Biomechanics of the Female Reproductive System: Role of Smooth Muscle Contractility

BME Seminar: Kristin S. Miller, Ph.D., Associate Professor, Tulane University

WHERE: Virtual

WHEN: March 10, 2022 3:30 pm-4:30 pmADD TO CALENDAR

Biomechanics of the Female Reproductive System: Role of Smooth Muscle Contractility: BME Seminar: Kristin S. Miller, Ph.D., Associate Professor, Tulane University

Abstract:
The tissues of the female reproductive system drastically remodel their shape and function in response to altered biomechanical and biochemical signals during processes such as pregnancy and aging. Tissue dynamics may include both passive remodeling of the extracellular matrix composition and organization, as well as the active response via changes in the amount, organization, and contractile response of smooth muscle cells.  Lack of adaptations in response to variable pressures may lead to structural instability in the female reproductive system, contributing to significant health problems, such as obstetric injury, preterm birth, and pelvic organ prolapse. The vagina is central to pelvic floor support; however, the relationship between vaginal extracellular matrix, smooth muscle contractility, and mechanical properties are not fully elucidated. In this talk, I will present our efforts to delineate the mechanical role of smooth muscle cells and potential interactions with elastic fibers in the murine vagina, and how these relationships evolve in a mouse model of pelvic organ prolapse and with reproductive age.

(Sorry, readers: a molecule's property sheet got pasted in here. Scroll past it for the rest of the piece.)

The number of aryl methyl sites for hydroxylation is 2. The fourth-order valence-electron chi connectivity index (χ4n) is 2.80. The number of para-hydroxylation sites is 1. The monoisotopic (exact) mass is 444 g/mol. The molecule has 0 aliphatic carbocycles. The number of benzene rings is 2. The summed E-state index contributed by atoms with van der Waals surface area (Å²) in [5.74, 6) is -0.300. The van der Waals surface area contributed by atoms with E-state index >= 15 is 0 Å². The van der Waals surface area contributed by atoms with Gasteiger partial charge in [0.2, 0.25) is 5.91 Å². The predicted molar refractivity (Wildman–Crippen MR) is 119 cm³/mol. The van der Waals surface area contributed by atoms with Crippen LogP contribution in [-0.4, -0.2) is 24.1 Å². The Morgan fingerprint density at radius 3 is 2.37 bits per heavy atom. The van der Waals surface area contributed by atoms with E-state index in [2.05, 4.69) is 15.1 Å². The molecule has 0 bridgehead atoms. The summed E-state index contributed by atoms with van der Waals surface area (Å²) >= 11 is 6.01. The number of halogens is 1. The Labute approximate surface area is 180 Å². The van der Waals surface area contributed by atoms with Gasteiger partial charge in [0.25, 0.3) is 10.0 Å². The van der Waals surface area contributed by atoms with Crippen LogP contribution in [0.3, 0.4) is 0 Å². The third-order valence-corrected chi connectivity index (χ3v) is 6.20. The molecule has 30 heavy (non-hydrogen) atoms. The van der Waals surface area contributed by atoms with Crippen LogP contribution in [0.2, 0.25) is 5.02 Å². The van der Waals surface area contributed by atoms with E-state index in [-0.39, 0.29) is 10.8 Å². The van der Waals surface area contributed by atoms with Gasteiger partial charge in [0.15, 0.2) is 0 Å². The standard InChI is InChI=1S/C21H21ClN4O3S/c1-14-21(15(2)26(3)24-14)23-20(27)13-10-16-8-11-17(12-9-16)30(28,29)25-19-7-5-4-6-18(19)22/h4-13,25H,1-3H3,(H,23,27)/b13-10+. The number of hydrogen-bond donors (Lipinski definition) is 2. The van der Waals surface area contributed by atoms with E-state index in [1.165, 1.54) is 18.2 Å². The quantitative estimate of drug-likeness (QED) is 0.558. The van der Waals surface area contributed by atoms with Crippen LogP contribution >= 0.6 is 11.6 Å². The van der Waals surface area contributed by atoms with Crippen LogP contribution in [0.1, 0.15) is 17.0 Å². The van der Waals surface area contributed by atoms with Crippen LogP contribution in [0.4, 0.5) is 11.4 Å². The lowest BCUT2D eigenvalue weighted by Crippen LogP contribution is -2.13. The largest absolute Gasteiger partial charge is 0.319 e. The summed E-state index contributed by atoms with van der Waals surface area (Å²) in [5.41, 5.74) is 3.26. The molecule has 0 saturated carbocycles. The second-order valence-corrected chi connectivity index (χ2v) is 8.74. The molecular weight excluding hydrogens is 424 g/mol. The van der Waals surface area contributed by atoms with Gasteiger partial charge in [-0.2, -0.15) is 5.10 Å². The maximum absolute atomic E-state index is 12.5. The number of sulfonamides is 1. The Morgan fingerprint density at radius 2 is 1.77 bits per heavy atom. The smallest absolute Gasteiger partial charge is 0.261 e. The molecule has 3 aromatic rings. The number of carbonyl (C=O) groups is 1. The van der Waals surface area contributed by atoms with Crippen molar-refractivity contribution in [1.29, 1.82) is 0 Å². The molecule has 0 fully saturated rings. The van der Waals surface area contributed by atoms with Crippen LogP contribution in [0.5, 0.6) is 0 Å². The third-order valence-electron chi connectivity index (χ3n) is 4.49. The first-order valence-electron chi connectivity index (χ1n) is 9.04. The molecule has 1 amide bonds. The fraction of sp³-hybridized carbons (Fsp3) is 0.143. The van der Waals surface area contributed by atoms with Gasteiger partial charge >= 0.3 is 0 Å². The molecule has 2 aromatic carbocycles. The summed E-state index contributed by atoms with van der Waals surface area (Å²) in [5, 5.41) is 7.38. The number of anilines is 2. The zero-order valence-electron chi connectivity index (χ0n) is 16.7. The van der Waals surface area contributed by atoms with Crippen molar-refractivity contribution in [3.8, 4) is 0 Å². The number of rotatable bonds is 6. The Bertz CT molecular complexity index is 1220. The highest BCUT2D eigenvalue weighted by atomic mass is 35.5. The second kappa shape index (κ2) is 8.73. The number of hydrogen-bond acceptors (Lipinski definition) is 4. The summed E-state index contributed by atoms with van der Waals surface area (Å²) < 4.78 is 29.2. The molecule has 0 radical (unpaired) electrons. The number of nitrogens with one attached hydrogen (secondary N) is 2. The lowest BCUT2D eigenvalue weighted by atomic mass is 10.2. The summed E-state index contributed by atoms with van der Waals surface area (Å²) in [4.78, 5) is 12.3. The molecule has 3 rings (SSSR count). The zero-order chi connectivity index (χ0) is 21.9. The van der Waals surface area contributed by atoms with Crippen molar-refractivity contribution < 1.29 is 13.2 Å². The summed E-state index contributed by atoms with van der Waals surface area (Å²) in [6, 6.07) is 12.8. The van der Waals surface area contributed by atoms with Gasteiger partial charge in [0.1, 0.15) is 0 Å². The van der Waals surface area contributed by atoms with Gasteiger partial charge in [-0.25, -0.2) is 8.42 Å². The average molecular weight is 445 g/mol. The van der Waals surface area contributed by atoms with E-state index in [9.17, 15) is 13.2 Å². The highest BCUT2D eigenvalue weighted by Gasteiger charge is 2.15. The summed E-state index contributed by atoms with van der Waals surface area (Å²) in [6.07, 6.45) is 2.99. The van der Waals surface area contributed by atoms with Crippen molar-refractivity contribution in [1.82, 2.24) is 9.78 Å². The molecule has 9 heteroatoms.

Bio:
Dr. Kristin S. Miller is an Associate Professor of Biomedical Engineering at Tulane University. Dr. Miller’s research interests are focused on the mechanobiology of soft tissues, including evaluating the role of elastic fibers and contractility in the female reproductive system. Before joining Tulane, Dr. Miller conducted postdoctoral research at Yale University and received her PhD in Bioengineering at the University of Pennsylvania. In 2018, Kristin was awarded the NSF CAREER award to develop a biomechanical model that can predict how elastic fibers in the soft tissues of the female reproductive system changes in response to mechanical pressure. In 2021, Kristin was awarded the YC Fung Early Career Award from the American Society of Mechanical Engineers.

Zoom Link: https://umich.zoom.us/j/96508834308

Organized by:
Dr. Brendon Baker,
Assistant Professor, Biomedical Engineering

Dr. David Nordsletten,
Associate Professor, Department of Biomedical Engineering and Cardiac Surgery